MEXICO CITY -- The recent killing of Ignacio Coronel Villarreal, a boss of the Sinaloa drug gang, by Mexican special forces is but the latest high profile killing in an increasingly violent campaign. But is a strategy of killing off Mexico’s drug kingpins really viable?
Mexico’s government has several options for ending the violence of narcotics-related organized crime that is devastating the country and corrupting and weakening its political system. Only two are advisable, but they are not easy to apply and success is not guaranteed.
Three years ago, President Felipe Calderón decided to deploy the armed forces in several states where the main drug gangs are established. Calderón is trying to check the gangs’ capacity for violence and diminish their economic resources, but he still has not been able to implement a plan that is both successful and minimizes the cost in lives.
The country’s two biggest drug gangs, the Sinaloa and Tamaulipas organizations, were once rivals, but are now allied against their former partners – the Vicente Carrillo Fuentes, Beltrán-Leyva, and Zetas organizations – which appeared during Mexico’s long period of one-party rule by the Institutional Revolutionary Party (PRI).
Created in 1929, the PRI lost the country’s presidency for the first time in 2000. Since then, two parallel transitions have been taking place: one toward democracy, and the other, in the field of drug trafficking, toward a paramilitary/mafioso framework.
It was the Tamaulipas organization that began the latter transition at the end of the 1990’s. A regional presence corrupting local politicians, it soon expanded its territory and gained control of key positions in municipal and state security institutions. This was accompanied by an increase in armed violence against the police, the military, and journalists, as well as by incursions into politics and diversification of criminal income through kidnappings, extortion, piracy, and human trafficking.
Paradoxically, the PRI’s loss of its monopoly on political power and the opening of Mexican politics facilitated and accelerated this process. Parties without pacts, consensus, or a shared vision were made co-responsible in matters of national security, which enhanced the influence of the drug gangs.
None of the areas where illicit drugs are produced, smuggled into the country, and transported into the United States are insulated from drug related-corruption. Indeed, corruption, including “protection” of traffickers, is distributed along the lines of party control in various regions. The historical subordination of criminal to political power is being undone.
During the 2010 elections in Tamaulipas, a candidate for governor and another one for mayor were assassinated, presumably by “organized crime.” Other candidates received death threats. In Chihuahua, candidates for office claimed to have received threats, and some asked for police protection. In Tamaulipas, the Golfo and Zetas gangs, former partners, are fighting to the death. And in Chihuahua, the state with the highest number of murders in the country, powerful gangs that were once united are now in open confrontation.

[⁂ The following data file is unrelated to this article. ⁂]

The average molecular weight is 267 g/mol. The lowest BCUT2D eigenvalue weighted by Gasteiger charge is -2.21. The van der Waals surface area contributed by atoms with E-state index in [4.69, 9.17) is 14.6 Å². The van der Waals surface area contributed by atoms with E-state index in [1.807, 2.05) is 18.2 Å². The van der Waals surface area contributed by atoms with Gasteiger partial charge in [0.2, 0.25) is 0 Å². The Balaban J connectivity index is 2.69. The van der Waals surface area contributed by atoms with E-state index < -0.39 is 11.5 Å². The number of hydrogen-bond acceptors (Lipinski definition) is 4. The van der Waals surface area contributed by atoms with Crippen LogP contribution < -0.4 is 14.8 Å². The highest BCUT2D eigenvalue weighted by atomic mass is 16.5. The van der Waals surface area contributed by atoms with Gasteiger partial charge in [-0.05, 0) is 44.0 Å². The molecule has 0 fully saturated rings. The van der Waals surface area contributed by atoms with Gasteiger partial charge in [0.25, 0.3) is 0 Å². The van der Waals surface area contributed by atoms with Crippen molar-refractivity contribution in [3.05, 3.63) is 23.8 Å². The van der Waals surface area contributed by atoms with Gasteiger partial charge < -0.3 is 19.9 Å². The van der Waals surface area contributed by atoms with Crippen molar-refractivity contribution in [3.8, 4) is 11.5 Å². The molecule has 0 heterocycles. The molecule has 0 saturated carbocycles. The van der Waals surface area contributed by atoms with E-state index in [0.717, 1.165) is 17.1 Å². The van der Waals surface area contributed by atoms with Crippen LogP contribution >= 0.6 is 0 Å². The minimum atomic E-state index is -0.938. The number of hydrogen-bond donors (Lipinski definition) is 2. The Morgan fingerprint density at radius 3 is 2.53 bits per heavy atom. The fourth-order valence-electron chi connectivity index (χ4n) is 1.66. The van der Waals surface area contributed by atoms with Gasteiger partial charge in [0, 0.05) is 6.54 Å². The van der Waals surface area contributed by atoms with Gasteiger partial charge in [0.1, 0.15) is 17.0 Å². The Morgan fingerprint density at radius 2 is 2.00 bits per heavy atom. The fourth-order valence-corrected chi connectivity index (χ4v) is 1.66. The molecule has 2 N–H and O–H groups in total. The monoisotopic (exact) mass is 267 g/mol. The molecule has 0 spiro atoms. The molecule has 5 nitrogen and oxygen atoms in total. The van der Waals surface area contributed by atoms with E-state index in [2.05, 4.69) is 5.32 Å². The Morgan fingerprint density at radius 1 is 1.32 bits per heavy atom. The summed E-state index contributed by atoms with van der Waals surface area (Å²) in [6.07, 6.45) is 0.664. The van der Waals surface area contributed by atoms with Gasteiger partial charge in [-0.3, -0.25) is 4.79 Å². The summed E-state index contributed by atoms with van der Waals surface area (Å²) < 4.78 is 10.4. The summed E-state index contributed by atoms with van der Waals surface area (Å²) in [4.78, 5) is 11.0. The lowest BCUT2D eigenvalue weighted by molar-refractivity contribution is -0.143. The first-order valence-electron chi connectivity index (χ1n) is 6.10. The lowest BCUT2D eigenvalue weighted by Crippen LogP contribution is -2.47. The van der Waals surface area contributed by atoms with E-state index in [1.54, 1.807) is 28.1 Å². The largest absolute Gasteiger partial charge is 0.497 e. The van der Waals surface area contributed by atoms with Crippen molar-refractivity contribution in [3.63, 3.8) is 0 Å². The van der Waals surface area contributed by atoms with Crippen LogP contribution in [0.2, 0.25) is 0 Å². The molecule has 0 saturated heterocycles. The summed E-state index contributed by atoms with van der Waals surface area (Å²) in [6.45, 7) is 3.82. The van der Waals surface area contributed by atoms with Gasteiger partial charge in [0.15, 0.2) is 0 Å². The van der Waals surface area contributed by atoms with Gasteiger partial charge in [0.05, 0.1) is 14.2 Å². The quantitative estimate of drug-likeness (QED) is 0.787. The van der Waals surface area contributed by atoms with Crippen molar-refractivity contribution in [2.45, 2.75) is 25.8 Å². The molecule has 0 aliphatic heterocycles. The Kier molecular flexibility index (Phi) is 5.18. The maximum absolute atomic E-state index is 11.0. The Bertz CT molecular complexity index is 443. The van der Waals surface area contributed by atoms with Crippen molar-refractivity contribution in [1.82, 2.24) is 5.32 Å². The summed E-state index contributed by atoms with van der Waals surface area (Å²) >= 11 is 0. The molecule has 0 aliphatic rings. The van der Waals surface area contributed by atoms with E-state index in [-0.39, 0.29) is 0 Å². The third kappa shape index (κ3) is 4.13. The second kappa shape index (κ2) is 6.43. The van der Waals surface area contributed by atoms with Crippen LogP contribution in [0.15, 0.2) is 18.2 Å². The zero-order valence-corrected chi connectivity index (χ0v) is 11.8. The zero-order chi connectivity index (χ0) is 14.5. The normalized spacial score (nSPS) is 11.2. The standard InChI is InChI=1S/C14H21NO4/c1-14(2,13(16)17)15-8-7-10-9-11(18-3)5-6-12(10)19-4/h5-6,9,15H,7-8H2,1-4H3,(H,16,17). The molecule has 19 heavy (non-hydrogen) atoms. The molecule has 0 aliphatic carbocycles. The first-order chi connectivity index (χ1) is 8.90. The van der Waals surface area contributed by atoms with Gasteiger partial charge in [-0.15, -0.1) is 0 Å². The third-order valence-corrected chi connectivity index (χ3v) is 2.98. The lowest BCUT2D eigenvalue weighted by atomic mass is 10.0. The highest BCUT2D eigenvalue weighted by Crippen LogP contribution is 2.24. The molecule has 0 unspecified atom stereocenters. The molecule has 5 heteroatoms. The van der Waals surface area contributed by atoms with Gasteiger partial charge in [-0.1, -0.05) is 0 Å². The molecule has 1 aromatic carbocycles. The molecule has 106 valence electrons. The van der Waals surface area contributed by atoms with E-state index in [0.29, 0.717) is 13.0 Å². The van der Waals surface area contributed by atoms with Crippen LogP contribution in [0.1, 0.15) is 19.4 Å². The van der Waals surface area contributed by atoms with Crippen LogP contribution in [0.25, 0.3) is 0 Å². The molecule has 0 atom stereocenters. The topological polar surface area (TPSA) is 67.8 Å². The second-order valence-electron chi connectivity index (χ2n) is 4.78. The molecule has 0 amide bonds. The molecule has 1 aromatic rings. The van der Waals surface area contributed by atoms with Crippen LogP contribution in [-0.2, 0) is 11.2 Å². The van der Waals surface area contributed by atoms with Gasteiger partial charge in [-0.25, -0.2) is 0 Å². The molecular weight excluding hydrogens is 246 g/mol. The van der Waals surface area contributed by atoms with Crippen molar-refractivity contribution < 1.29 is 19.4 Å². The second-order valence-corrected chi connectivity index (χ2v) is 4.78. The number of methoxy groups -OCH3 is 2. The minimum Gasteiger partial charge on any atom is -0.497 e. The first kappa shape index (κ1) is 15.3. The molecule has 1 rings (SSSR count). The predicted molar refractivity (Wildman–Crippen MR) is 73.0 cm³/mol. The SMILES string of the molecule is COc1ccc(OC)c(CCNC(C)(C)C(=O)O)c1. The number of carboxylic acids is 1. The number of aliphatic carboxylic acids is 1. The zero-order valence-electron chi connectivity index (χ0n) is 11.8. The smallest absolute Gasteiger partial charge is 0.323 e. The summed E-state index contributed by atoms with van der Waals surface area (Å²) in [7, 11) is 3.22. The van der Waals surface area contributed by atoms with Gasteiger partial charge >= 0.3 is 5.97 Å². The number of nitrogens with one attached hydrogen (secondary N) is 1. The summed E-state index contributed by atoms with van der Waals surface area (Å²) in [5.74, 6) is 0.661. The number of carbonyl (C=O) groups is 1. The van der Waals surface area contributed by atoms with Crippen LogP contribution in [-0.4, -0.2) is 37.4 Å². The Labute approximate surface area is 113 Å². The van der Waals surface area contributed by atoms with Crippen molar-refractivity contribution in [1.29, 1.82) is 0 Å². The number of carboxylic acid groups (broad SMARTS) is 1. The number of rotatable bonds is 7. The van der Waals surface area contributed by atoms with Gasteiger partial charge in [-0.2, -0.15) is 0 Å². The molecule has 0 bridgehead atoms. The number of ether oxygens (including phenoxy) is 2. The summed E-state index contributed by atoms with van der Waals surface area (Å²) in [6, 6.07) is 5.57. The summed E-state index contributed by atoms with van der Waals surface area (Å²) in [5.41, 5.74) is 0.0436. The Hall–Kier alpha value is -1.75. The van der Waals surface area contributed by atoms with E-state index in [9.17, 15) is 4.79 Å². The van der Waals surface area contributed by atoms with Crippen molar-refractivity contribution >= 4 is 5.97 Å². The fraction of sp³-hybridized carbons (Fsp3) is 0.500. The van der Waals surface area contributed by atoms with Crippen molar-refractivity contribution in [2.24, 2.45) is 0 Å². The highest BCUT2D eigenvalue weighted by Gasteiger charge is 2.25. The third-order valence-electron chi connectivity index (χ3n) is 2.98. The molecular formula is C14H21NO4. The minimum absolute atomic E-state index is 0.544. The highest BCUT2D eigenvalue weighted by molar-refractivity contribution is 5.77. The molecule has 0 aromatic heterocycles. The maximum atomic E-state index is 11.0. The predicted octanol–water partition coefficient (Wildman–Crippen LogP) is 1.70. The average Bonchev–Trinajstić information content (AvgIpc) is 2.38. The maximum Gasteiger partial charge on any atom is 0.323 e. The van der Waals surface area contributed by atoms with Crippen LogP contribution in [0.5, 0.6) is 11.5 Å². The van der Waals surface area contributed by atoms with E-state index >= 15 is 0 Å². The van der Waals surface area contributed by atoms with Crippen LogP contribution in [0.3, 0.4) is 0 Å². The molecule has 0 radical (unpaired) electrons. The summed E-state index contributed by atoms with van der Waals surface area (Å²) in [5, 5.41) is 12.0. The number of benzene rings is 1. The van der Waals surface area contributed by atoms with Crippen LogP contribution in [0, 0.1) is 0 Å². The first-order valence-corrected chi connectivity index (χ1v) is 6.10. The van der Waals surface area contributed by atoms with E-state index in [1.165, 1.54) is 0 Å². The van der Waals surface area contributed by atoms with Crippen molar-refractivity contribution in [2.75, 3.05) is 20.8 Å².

The PRI retained power in those states: voters did not make them pay for their share of responsibility for the violence. But more than 60% of voters stayed away from the polls.
Mexico’s political class has at least six options in the fight against the narcotics traffickers:
· Do nothing and let the drug gangs impose their lawlessness on society;
· Make anti-drug policy the exclusive concern of the federal government;
· Form a strategic partnership with the traffickers in the hope that they keep to a “gentleman’s agreement” and commit themselves to lowering the level of violence and avoiding confrontations with police and the military. This means granting them formal political recognition and acceding to widening the pax mafiosa that already exists in many local jurisdictions;
· Provide support for partial continuation of Calderón’s strategy, including cooperation agreed with the US to combat transnational organized crime. US financing will need to be continued, and probably increased, to combat the traffic in illegal drugs, organized crime, and related violence;
· Create a partnership between political parties join and the federal government to design a national security policy, consolidate law-enforcement institutions, and impose authority throughout the national territory against all illegal armed groups;
· Radically alter Mexico’s drug policy by legalizing drugs and assuming the consequences in the United Nations and in relations with the US.
Despite the increasingly desperate violence, there is nothing to indicate that Mexico’s political class is even prepared to consider the sixth option. At present, versions of the other options can be seen. Achieving the fourth, along with social and economic measures aimed at creating better jobs and improving people’s standard of living, would at least make it possible to weaken, contain, and control Mexico’s drug trafficking organizations, thereby strengthening civil order and governability.